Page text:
The number rose because several victims of the suicide car blast near the rear entrance of the presidential palace died in hospitals in Mogadishu, said Capt. Mohamed Hussein. The toll could rise further as several of the 20 wounded have serious injuries, hospital sources confirmed.
Among the dead were seven soldiers who were escorting a government official through a checkpoint on their way to the presidential palace.
The second smaller suicide car bomb was detonated close to an underground prison run by the country’s intelligence. Last week, the government announced that it closed Godka Jilaow prison as parts of efforts aimed at improving the country’s human rights record.
Others killed include three staffers from the London-based Universal TV station, including prominent journalist Awil Dahir Salad, said Capt. Hussein.
The bomber targeted the checkpoint near the rear entrance of the heavily fortified palace, he said. A lawmaker and a deputy mayor of Mogadishu were among those wounded, he said.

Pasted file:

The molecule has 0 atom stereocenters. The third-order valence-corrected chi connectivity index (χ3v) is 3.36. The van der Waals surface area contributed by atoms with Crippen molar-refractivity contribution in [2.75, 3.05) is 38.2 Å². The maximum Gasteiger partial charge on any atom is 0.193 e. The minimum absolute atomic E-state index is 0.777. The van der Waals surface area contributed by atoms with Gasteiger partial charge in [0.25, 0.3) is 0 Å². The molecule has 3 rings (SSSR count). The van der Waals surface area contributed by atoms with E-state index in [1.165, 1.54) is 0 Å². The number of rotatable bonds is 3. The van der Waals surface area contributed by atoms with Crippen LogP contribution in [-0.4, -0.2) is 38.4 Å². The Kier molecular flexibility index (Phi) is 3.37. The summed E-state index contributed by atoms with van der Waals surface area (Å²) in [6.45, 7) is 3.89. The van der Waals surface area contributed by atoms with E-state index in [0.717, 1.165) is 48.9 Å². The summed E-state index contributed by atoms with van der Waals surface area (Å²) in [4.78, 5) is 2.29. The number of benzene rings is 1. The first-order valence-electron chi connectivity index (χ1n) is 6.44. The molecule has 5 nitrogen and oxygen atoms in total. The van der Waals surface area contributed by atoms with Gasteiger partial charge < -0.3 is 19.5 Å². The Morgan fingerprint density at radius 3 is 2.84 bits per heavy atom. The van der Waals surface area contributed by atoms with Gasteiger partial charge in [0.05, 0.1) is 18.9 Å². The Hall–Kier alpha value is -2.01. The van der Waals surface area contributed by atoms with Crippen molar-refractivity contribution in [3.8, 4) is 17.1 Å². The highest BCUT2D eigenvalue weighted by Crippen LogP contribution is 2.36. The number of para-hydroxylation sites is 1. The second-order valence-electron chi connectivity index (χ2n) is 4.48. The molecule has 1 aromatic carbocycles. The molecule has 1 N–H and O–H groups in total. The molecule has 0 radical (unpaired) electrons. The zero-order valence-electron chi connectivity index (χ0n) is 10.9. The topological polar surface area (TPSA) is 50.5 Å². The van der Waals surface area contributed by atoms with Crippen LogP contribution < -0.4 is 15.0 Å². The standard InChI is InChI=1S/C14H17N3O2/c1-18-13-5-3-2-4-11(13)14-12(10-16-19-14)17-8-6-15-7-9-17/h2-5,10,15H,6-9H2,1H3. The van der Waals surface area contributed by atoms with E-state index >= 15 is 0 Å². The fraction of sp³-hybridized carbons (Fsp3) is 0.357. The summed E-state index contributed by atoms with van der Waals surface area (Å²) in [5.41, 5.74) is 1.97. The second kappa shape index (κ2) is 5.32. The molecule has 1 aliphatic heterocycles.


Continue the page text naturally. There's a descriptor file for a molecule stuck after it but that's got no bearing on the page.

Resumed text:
The blasts appeared to target people heading to work on what was a business day in the Horn of Africa nation.
Al-Shabab, Somalia’s extremist rebels who are allied to al-Qaida, claimed responsibility for the attacks. The most active Islamic extremist group in sub-Saharan Africa, al-Shabab was pushed out of Mogadishu several years ago but continues to control large parts of rural southern and central Somalia from where they launch bombings that hit the capital city.
The U.S. military, which partners with Somali forces and a 20,000-strong African Union peacekeeping mission, has greatly increased airstrikes against al-Shabab under the Trump administration. At least 47 U.S. strikes have been carried out this year.